Police release body camera footage of Vegas shooter's hotel suite (VIDEO)

A court order forced police to release body camera footage from the Las Vegas shooter’s hotel suite this week.

A Nevada Supreme Court judge denied the Las Vegas Metropolitan Police Department’s motion to withhold a trove of public records related to the investigation after the Associated Press and multiple media outlets filed suit for the documents last year.

Clark County Sheriff Joe Lombardo apologized to victims during a press conference Tuesday for the trauma the footage may cause and expressed grave concerns about the impact of the release on the department’s final report, due later this year.

“What is seen on those videos in no way changes the facts that we were able to clarify for you shortly after the crime,” he said.

The videos — totaling more than 150 minutes — show officers responding to the 32nd floor of the Mandalay Bay Resort and Casino Oct. 1 where an alleged gunman remains holed-up after murdering 58 people and injuring hundreds others on the strip below.

Clips released by the Associated Press show a disheveled two-room suite with semi-automatic rifles and high capacity magazines lying around. Officers can be heard discussing wiring the gunman strung up for a camera system he used to keep track of police inside the hotel. Another clip shows the gunman’s head surrounded by a pool of blood, according to the Associated Press.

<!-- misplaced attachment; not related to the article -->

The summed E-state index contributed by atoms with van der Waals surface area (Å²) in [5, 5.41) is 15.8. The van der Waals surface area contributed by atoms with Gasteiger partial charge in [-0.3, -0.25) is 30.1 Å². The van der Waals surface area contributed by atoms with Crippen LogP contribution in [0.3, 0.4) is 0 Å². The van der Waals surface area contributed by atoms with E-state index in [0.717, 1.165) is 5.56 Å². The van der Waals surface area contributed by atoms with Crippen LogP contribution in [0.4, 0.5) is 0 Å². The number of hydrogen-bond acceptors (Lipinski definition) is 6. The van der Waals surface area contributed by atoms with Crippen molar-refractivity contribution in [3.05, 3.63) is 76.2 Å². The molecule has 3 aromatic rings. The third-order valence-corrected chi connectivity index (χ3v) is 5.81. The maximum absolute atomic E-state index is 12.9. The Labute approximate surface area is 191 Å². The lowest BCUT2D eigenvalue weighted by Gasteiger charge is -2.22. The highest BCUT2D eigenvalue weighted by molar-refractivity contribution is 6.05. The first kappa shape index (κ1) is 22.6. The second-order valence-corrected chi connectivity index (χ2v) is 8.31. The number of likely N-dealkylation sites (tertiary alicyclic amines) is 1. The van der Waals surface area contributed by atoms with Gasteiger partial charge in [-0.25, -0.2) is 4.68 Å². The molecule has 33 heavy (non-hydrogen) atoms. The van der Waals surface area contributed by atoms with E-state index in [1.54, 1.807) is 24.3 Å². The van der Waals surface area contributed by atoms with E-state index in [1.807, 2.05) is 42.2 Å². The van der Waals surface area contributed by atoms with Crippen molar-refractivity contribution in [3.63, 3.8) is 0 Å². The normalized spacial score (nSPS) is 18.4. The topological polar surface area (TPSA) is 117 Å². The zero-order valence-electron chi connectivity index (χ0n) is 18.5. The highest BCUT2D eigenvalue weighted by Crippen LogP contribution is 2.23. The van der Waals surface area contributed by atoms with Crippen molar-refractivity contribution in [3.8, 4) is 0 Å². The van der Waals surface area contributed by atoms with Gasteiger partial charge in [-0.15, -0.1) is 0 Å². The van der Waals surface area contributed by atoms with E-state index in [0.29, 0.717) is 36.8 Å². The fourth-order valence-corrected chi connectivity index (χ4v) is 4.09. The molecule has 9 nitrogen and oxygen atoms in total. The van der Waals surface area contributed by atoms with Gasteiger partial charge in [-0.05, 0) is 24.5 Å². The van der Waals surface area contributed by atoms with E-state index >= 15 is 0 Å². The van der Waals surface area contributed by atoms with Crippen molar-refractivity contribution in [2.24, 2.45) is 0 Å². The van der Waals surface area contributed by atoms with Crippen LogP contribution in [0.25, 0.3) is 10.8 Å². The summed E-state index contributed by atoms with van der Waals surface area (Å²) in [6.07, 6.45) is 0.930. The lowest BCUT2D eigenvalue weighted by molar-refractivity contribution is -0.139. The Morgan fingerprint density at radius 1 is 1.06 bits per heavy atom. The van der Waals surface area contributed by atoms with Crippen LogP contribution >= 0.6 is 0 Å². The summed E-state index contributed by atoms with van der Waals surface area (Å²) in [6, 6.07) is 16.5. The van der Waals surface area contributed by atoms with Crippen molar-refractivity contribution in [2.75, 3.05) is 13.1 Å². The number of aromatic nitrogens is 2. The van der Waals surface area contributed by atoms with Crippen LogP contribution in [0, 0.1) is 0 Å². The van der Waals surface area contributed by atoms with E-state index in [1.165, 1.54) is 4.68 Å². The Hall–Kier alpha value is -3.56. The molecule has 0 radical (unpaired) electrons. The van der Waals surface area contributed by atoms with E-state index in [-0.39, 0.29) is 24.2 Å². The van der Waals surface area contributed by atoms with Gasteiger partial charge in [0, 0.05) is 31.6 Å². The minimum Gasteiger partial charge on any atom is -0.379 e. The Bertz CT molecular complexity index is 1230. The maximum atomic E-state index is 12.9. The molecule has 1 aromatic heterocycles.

“I don’t know what that is, but there’s a wire there,” an officer is heard saying in the video as he turns toward the door. “He put cameras up on the peepholes and all that. That’s what these wires are.”

The department will release more documents related to the investigation — including 911 calls, evidence logs and interview reports — in the coming weeks, Lombardo said.

“The preparation and release of these records is a monumental task,” he said in a news release Tuesday. “Detectives from various assignments will be assembled to assist in going over reports and camera footage and getting them ready for release. Per the court order, certain aspects of these items require redactions to comply with privacy concerns.”

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